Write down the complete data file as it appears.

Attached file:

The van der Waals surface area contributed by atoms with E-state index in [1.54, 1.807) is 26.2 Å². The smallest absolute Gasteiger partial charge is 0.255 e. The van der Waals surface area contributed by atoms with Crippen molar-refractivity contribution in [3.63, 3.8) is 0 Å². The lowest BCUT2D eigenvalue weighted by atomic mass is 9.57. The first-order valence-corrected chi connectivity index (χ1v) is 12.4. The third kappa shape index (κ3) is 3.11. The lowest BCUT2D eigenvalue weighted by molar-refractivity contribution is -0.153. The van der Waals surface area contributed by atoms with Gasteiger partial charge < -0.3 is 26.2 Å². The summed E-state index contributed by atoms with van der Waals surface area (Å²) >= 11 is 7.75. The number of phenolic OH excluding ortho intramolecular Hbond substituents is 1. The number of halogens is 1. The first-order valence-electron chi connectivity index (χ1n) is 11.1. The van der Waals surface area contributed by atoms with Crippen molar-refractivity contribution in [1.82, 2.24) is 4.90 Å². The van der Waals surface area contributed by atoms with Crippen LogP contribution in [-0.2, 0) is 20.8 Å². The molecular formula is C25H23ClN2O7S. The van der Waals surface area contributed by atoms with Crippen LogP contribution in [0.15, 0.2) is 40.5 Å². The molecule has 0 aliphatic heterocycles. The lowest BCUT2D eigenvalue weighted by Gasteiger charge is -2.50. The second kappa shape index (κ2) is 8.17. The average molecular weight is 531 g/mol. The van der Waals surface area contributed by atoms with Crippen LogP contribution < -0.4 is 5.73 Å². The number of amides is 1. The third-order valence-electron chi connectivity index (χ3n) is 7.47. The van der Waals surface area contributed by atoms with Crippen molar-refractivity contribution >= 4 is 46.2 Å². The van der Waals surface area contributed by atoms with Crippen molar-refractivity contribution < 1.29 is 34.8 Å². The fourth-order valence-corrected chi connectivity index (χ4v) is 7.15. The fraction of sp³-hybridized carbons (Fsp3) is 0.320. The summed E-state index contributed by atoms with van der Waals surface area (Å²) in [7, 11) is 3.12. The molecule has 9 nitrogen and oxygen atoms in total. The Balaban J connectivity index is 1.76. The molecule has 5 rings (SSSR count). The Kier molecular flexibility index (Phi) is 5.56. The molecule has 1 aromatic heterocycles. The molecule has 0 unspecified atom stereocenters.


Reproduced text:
The van der Waals surface area contributed by atoms with E-state index in [1.54, 1.807) is 26.2 Å². The smallest absolute Gasteiger partial charge is 0.255 e. The van der Waals surface area contributed by atoms with Crippen molar-refractivity contribution in [3.63, 3.8) is 0 Å². The lowest BCUT2D eigenvalue weighted by atomic mass is 9.57. The first-order valence-corrected chi connectivity index (χ1v) is 12.4. The third kappa shape index (κ3) is 3.11. The lowest BCUT2D eigenvalue weighted by molar-refractivity contribution is -0.153. The van der Waals surface area contributed by atoms with Gasteiger partial charge < -0.3 is 26.2 Å². The summed E-state index contributed by atoms with van der Waals surface area (Å²) >= 11 is 7.75. The number of phenolic OH excluding ortho intramolecular Hbond substituents is 1. The number of halogens is 1. The first-order valence-electron chi connectivity index (χ1n) is 11.1. The van der Waals surface area contributed by atoms with Crippen molar-refractivity contribution in [1.82, 2.24) is 4.90 Å². The van der Waals surface area contributed by atoms with Crippen LogP contribution in [-0.2, 0) is 20.8 Å². The molecular formula is C25H23ClN2O7S. The van der Waals surface area contributed by atoms with Crippen LogP contribution in [0.15, 0.2) is 40.5 Å². The molecule has 0 aliphatic heterocycles. The lowest BCUT2D eigenvalue weighted by Gasteiger charge is -2.50. The second kappa shape index (κ2) is 8.17. The average molecular weight is 531 g/mol. The van der Waals surface area contributed by atoms with Crippen LogP contribution < -0.4 is 5.73 Å². The number of amides is 1. The third-order valence-electron chi connectivity index (χ3n) is 7.47. The van der Waals surface area contributed by atoms with Crippen molar-refractivity contribution >= 4 is 46.2 Å². The van der Waals surface area contributed by atoms with Crippen molar-refractivity contribution < 1.29 is 34.8 Å². The fourth-order valence-corrected chi connectivity index (χ4v) is 7.15. The fraction of sp³-hybridized carbons (Fsp3) is 0.320. The summed E-state index contributed by atoms with van der Waals surface area (Å²) in [7, 11) is 3.12. The molecule has 9 nitrogen and oxygen atoms in total. The Balaban J connectivity index is 1.76. The molecule has 5 rings (SSSR count). The Kier molecular flexibility index (Phi) is 5.56. The molecule has 1 aromatic heterocycles. The molecule has 0 unspecified atom stereocenters.